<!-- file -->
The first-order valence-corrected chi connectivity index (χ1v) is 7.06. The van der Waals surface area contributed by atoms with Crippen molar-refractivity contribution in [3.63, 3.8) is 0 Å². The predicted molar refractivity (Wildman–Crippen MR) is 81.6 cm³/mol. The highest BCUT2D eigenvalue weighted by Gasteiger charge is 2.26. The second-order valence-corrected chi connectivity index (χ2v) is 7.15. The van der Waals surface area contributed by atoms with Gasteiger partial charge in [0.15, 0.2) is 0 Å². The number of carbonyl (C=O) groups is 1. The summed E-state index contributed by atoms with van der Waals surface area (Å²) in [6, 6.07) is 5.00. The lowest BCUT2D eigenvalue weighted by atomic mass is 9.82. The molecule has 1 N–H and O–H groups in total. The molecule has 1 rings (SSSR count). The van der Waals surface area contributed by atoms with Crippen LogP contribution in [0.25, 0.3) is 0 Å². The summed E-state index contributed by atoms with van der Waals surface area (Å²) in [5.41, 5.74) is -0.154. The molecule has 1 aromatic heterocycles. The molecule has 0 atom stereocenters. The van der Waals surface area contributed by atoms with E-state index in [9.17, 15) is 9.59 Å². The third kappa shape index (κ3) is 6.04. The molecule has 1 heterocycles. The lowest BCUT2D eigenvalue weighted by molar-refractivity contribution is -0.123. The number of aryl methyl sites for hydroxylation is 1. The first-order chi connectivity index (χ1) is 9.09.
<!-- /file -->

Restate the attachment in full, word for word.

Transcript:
The first-order valence-corrected chi connectivity index (χ1v) is 7.06. The van der Waals surface area contributed by atoms with Crippen molar-refractivity contribution in [3.63, 3.8) is 0 Å². The predicted molar refractivity (Wildman–Crippen MR) is 81.6 cm³/mol. The highest BCUT2D eigenvalue weighted by Gasteiger charge is 2.26. The second-order valence-corrected chi connectivity index (χ2v) is 7.15. The van der Waals surface area contributed by atoms with Gasteiger partial charge in [0.15, 0.2) is 0 Å². The number of carbonyl (C=O) groups is 1. The summed E-state index contributed by atoms with van der Waals surface area (Å²) in [6, 6.07) is 5.00. The lowest BCUT2D eigenvalue weighted by atomic mass is 9.82. The molecule has 1 N–H and O–H groups in total. The molecule has 1 rings (SSSR count). The van der Waals surface area contributed by atoms with Crippen LogP contribution in [0.25, 0.3) is 0 Å². The summed E-state index contributed by atoms with van der Waals surface area (Å²) in [5.41, 5.74) is -0.154. The molecule has 1 aromatic heterocycles. The molecule has 0 atom stereocenters. The van der Waals surface area contributed by atoms with E-state index in [9.17, 15) is 9.59 Å². The third kappa shape index (κ3) is 6.04. The molecule has 1 heterocycles. The lowest BCUT2D eigenvalue weighted by molar-refractivity contribution is -0.123. The number of aryl methyl sites for hydroxylation is 1. The first-order chi connectivity index (χ1) is 9.09.